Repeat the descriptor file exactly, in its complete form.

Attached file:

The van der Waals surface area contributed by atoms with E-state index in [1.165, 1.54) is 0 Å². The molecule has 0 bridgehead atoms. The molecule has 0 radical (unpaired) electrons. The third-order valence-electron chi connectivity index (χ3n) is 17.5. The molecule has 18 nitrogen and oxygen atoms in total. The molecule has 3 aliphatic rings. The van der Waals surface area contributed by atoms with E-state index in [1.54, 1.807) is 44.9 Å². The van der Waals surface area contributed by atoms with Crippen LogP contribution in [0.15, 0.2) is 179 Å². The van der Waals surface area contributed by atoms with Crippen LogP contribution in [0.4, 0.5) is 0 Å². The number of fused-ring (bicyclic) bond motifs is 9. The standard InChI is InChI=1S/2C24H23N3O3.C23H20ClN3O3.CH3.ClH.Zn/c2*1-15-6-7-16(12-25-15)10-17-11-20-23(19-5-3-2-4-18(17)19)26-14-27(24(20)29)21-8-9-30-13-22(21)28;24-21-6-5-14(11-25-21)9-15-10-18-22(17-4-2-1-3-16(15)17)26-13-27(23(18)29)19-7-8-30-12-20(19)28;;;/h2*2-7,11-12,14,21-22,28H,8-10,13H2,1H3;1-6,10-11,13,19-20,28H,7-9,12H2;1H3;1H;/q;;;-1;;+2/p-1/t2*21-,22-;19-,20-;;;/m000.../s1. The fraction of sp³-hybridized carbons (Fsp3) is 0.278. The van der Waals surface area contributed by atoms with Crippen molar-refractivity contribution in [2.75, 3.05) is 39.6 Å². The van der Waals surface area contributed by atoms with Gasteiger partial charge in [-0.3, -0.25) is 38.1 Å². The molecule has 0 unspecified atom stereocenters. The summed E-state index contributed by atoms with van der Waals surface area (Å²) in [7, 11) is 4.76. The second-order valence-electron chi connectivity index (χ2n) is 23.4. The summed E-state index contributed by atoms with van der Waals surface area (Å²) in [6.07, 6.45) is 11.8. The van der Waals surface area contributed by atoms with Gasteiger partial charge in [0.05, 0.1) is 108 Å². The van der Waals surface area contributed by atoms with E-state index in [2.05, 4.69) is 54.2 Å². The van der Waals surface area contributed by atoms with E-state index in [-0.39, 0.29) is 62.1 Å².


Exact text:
The van der Waals surface area contributed by atoms with E-state index in [1.165, 1.54) is 0 Å². The molecule has 0 bridgehead atoms. The molecule has 0 radical (unpaired) electrons. The third-order valence-electron chi connectivity index (χ3n) is 17.5. The molecule has 18 nitrogen and oxygen atoms in total. The molecule has 3 aliphatic rings. The van der Waals surface area contributed by atoms with E-state index in [1.54, 1.807) is 44.9 Å². The van der Waals surface area contributed by atoms with Crippen LogP contribution in [0.15, 0.2) is 179 Å². The van der Waals surface area contributed by atoms with Crippen LogP contribution in [0.4, 0.5) is 0 Å². The number of fused-ring (bicyclic) bond motifs is 9. The standard InChI is InChI=1S/2C24H23N3O3.C23H20ClN3O3.CH3.ClH.Zn/c2*1-15-6-7-16(12-25-15)10-17-11-20-23(19-5-3-2-4-18(17)19)26-14-27(24(20)29)21-8-9-30-13-22(21)28;24-21-6-5-14(11-25-21)9-15-10-18-22(17-4-2-1-3-16(15)17)26-13-27(23(18)29)19-7-8-30-12-20(19)28;;;/h2*2-7,11-12,14,21-22,28H,8-10,13H2,1H3;1-6,10-11,13,19-20,28H,7-9,12H2;1H3;1H;/q;;;-1;;+2/p-1/t2*21-,22-;19-,20-;;;/m000.../s1. The fraction of sp³-hybridized carbons (Fsp3) is 0.278. The van der Waals surface area contributed by atoms with Crippen molar-refractivity contribution in [2.75, 3.05) is 39.6 Å². The van der Waals surface area contributed by atoms with Gasteiger partial charge in [-0.3, -0.25) is 38.1 Å². The molecule has 0 unspecified atom stereocenters. The summed E-state index contributed by atoms with van der Waals surface area (Å²) in [7, 11) is 4.76. The second-order valence-electron chi connectivity index (χ2n) is 23.4. The summed E-state index contributed by atoms with van der Waals surface area (Å²) in [6.07, 6.45) is 11.8. The van der Waals surface area contributed by atoms with Gasteiger partial charge in [0.05, 0.1) is 108 Å². The van der Waals surface area contributed by atoms with E-state index in [2.05, 4.69) is 54.2 Å². The van der Waals surface area contributed by atoms with E-state index in [-0.39, 0.29) is 62.1 Å².